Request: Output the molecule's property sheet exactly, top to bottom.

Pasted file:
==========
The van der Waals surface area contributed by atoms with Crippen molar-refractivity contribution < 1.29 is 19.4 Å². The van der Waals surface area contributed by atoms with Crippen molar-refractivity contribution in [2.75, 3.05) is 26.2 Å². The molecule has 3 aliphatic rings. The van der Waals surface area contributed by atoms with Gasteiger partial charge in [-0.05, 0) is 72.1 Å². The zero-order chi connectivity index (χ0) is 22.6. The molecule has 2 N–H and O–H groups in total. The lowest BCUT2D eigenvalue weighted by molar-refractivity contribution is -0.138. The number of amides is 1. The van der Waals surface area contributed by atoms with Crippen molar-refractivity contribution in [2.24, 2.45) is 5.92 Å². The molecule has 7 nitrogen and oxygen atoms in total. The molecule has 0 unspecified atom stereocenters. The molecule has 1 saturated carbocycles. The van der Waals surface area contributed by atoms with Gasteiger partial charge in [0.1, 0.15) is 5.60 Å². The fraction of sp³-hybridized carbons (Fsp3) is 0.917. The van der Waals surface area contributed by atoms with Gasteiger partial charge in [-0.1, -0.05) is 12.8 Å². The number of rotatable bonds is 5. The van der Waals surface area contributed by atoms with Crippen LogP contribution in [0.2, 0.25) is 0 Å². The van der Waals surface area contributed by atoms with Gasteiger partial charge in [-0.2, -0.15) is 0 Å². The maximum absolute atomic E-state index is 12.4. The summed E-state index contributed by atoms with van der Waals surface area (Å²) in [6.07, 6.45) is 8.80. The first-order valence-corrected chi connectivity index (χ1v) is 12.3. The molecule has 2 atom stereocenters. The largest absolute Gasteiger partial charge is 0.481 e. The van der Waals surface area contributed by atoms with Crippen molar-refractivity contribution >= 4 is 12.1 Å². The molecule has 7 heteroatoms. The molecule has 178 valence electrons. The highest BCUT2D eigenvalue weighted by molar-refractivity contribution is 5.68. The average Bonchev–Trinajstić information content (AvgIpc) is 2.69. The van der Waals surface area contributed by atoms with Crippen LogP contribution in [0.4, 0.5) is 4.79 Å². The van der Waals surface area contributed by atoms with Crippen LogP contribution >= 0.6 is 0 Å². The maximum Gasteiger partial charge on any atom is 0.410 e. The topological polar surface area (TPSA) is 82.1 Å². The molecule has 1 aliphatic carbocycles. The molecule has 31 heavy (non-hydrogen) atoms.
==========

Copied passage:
The van der Waals surface area contributed by atoms with Crippen molar-refractivity contribution < 1.29 is 19.4 Å². The van der Waals surface area contributed by atoms with Crippen molar-refractivity contribution in [2.75, 3.05) is 26.2 Å². The molecule has 3 aliphatic rings. The van der Waals surface area contributed by atoms with Gasteiger partial charge in [-0.05, 0) is 72.1 Å². The zero-order chi connectivity index (χ0) is 22.6. The molecule has 2 N–H and O–H groups in total. The lowest BCUT2D eigenvalue weighted by molar-refractivity contribution is -0.138. The number of amides is 1. The van der Waals surface area contributed by atoms with Crippen molar-refractivity contribution in [2.24, 2.45) is 5.92 Å². The molecule has 7 nitrogen and oxygen atoms in total. The molecule has 0 unspecified atom stereocenters. The molecule has 1 saturated carbocycles. The van der Waals surface area contributed by atoms with Gasteiger partial charge in [0.1, 0.15) is 5.60 Å². The fraction of sp³-hybridized carbons (Fsp3) is 0.917. The van der Waals surface area contributed by atoms with Gasteiger partial charge in [-0.1, -0.05) is 12.8 Å². The number of rotatable bonds is 5. The van der Waals surface area contributed by atoms with Crippen LogP contribution in [0.2, 0.25) is 0 Å². The van der Waals surface area contributed by atoms with Gasteiger partial charge in [-0.2, -0.15) is 0 Å². The maximum absolute atomic E-state index is 12.4. The summed E-state index contributed by atoms with van der Waals surface area (Å²) in [6.07, 6.45) is 8.80. The first-order valence-corrected chi connectivity index (χ1v) is 12.3. The molecule has 2 atom stereocenters. The largest absolute Gasteiger partial charge is 0.481 e. The van der Waals surface area contributed by atoms with Crippen molar-refractivity contribution >= 4 is 12.1 Å². The molecule has 7 heteroatoms. The molecule has 178 valence electrons. The highest BCUT2D eigenvalue weighted by molar-refractivity contribution is 5.68. The average Bonchev–Trinajstić information content (AvgIpc) is 2.69. The van der Waals surface area contributed by atoms with Crippen LogP contribution in [0.4, 0.5) is 4.79 Å². The van der Waals surface area contributed by atoms with Crippen LogP contribution >= 0.6 is 0 Å². The maximum Gasteiger partial charge on any atom is 0.410 e. The topological polar surface area (TPSA) is 82.1 Å². The molecule has 1 aliphatic carbocycles. The molecule has 31 heavy (non-hydrogen) atoms.